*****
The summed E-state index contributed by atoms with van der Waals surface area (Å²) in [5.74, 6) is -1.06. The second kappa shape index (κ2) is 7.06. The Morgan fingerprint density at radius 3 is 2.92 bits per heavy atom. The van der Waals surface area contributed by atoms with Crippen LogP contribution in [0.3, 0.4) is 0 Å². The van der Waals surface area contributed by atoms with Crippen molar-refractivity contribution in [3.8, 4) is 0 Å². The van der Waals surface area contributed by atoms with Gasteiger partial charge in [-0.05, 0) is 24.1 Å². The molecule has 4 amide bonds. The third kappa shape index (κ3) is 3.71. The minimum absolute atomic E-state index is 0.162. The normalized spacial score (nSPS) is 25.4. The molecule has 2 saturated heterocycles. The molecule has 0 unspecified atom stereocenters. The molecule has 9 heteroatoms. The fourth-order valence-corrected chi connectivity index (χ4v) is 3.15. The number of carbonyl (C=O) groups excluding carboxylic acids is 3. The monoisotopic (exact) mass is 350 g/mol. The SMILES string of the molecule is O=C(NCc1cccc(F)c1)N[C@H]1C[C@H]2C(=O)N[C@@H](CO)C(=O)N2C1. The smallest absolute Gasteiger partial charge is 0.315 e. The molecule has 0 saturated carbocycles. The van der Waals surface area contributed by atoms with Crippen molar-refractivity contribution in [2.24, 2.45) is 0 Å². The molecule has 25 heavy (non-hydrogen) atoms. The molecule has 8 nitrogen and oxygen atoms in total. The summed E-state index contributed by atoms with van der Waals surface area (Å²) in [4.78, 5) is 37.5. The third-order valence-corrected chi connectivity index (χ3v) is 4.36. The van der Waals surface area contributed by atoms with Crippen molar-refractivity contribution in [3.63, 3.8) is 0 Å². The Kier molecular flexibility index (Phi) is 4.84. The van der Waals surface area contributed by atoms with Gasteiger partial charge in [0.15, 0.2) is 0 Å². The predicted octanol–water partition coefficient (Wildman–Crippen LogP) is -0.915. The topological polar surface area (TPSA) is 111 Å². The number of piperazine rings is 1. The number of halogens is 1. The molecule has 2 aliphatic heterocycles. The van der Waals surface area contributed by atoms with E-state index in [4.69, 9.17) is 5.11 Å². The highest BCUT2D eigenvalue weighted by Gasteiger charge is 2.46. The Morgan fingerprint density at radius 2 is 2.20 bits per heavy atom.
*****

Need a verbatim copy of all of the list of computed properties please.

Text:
The summed E-state index contributed by atoms with van der Waals surface area (Å²) in [5.74, 6) is -1.06. The second kappa shape index (κ2) is 7.06. The Morgan fingerprint density at radius 3 is 2.92 bits per heavy atom. The van der Waals surface area contributed by atoms with Crippen LogP contribution in [0.3, 0.4) is 0 Å². The van der Waals surface area contributed by atoms with Crippen molar-refractivity contribution in [3.8, 4) is 0 Å². The van der Waals surface area contributed by atoms with Gasteiger partial charge in [-0.05, 0) is 24.1 Å². The molecule has 4 amide bonds. The third kappa shape index (κ3) is 3.71. The minimum absolute atomic E-state index is 0.162. The normalized spacial score (nSPS) is 25.4. The molecule has 2 saturated heterocycles. The molecule has 0 unspecified atom stereocenters. The molecule has 9 heteroatoms. The fourth-order valence-corrected chi connectivity index (χ4v) is 3.15. The number of carbonyl (C=O) groups excluding carboxylic acids is 3. The monoisotopic (exact) mass is 350 g/mol. The SMILES string of the molecule is O=C(NCc1cccc(F)c1)N[C@H]1C[C@H]2C(=O)N[C@@H](CO)C(=O)N2C1. The smallest absolute Gasteiger partial charge is 0.315 e. The molecule has 0 saturated carbocycles. The van der Waals surface area contributed by atoms with Crippen molar-refractivity contribution in [2.24, 2.45) is 0 Å². The molecule has 25 heavy (non-hydrogen) atoms. The molecule has 8 nitrogen and oxygen atoms in total. The summed E-state index contributed by atoms with van der Waals surface area (Å²) in [4.78, 5) is 37.5. The third-order valence-corrected chi connectivity index (χ3v) is 4.36. The van der Waals surface area contributed by atoms with Crippen molar-refractivity contribution in [3.63, 3.8) is 0 Å². The Kier molecular flexibility index (Phi) is 4.84. The van der Waals surface area contributed by atoms with Gasteiger partial charge in [0.15, 0.2) is 0 Å². The predicted octanol–water partition coefficient (Wildman–Crippen LogP) is -0.915. The topological polar surface area (TPSA) is 111 Å². The number of piperazine rings is 1. The number of halogens is 1. The molecule has 2 aliphatic heterocycles. The van der Waals surface area contributed by atoms with E-state index in [4.69, 9.17) is 5.11 Å². The highest BCUT2D eigenvalue weighted by Gasteiger charge is 2.46. The Morgan fingerprint density at radius 2 is 2.20 bits per heavy atom.